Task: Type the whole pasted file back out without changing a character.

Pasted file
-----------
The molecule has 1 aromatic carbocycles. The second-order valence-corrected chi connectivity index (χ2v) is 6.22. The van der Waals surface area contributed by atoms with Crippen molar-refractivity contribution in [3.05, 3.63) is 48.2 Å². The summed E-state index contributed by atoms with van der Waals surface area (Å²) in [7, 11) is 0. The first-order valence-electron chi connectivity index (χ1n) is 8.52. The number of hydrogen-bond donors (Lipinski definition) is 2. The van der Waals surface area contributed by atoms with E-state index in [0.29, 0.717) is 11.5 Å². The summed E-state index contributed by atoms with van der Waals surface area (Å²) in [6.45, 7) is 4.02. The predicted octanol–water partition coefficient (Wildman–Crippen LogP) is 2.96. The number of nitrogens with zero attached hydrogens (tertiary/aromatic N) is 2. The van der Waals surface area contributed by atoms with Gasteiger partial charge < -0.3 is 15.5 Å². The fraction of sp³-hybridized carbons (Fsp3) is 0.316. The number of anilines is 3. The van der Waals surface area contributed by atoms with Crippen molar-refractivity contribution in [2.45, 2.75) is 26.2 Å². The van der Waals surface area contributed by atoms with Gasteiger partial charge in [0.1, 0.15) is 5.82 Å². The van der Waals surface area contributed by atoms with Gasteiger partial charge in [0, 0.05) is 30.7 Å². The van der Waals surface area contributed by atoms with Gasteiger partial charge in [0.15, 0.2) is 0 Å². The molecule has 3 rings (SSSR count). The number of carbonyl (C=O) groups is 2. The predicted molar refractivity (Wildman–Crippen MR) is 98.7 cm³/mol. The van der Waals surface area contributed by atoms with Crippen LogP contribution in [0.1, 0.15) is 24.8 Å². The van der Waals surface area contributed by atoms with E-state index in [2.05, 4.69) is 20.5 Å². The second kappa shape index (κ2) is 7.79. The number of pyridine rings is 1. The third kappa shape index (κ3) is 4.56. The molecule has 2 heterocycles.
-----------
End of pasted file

The molecule has 1 aromatic carbocycles. The second-order valence-corrected chi connectivity index (χ2v) is 6.22. The van der Waals surface area contributed by atoms with Crippen molar-refractivity contribution in [3.05, 3.63) is 48.2 Å². The summed E-state index contributed by atoms with van der Waals surface area (Å²) in [7, 11) is 0. The first-order valence-electron chi connectivity index (χ1n) is 8.52. The number of hydrogen-bond donors (Lipinski definition) is 2. The van der Waals surface area contributed by atoms with E-state index in [0.29, 0.717) is 11.5 Å². The summed E-state index contributed by atoms with van der Waals surface area (Å²) in [6.45, 7) is 4.02. The predicted octanol–water partition coefficient (Wildman–Crippen LogP) is 2.96. The number of nitrogens with zero attached hydrogens (tertiary/aromatic N) is 2. The van der Waals surface area contributed by atoms with Gasteiger partial charge < -0.3 is 15.5 Å². The fraction of sp³-hybridized carbons (Fsp3) is 0.316. The number of anilines is 3. The van der Waals surface area contributed by atoms with Crippen molar-refractivity contribution in [2.45, 2.75) is 26.2 Å². The van der Waals surface area contributed by atoms with Gasteiger partial charge in [0.1, 0.15) is 5.82 Å². The van der Waals surface area contributed by atoms with Gasteiger partial charge in [0, 0.05) is 30.7 Å². The van der Waals surface area contributed by atoms with Gasteiger partial charge in [0.15, 0.2) is 0 Å². The molecule has 3 rings (SSSR count). The number of carbonyl (C=O) groups is 2. The predicted molar refractivity (Wildman–Crippen MR) is 98.7 cm³/mol. The van der Waals surface area contributed by atoms with Crippen LogP contribution in [0.1, 0.15) is 24.8 Å². The van der Waals surface area contributed by atoms with E-state index in [2.05, 4.69) is 20.5 Å². The second kappa shape index (κ2) is 7.79. The number of pyridine rings is 1. The third kappa shape index (κ3) is 4.56. The molecule has 2 heterocycles.